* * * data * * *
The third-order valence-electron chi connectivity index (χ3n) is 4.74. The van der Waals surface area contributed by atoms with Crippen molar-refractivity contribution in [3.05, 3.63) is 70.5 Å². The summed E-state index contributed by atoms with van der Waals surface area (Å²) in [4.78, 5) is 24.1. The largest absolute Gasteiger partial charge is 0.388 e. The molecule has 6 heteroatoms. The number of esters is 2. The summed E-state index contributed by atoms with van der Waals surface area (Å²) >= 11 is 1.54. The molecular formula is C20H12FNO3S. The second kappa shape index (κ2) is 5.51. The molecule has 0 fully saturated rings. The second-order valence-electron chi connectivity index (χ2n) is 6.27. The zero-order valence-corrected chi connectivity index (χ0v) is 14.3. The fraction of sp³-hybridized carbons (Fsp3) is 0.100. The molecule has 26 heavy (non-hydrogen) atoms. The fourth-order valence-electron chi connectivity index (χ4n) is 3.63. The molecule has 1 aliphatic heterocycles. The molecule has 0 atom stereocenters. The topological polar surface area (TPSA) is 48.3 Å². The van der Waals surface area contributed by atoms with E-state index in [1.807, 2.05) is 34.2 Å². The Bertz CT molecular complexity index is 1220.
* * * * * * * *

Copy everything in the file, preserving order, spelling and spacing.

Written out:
The third-order valence-electron chi connectivity index (χ3n) is 4.74. The van der Waals surface area contributed by atoms with Crippen molar-refractivity contribution in [3.05, 3.63) is 70.5 Å². The summed E-state index contributed by atoms with van der Waals surface area (Å²) in [4.78, 5) is 24.1. The largest absolute Gasteiger partial charge is 0.388 e. The molecule has 6 heteroatoms. The number of esters is 2. The summed E-state index contributed by atoms with van der Waals surface area (Å²) >= 11 is 1.54. The molecular formula is C20H12FNO3S. The second kappa shape index (κ2) is 5.51. The molecule has 0 fully saturated rings. The second-order valence-electron chi connectivity index (χ2n) is 6.27. The zero-order valence-corrected chi connectivity index (χ0v) is 14.3. The fraction of sp³-hybridized carbons (Fsp3) is 0.100. The molecule has 26 heavy (non-hydrogen) atoms. The fourth-order valence-electron chi connectivity index (χ4n) is 3.63. The molecule has 1 aliphatic heterocycles. The molecule has 0 atom stereocenters. The topological polar surface area (TPSA) is 48.3 Å². The van der Waals surface area contributed by atoms with E-state index in [1.807, 2.05) is 34.2 Å². The Bertz CT molecular complexity index is 1220.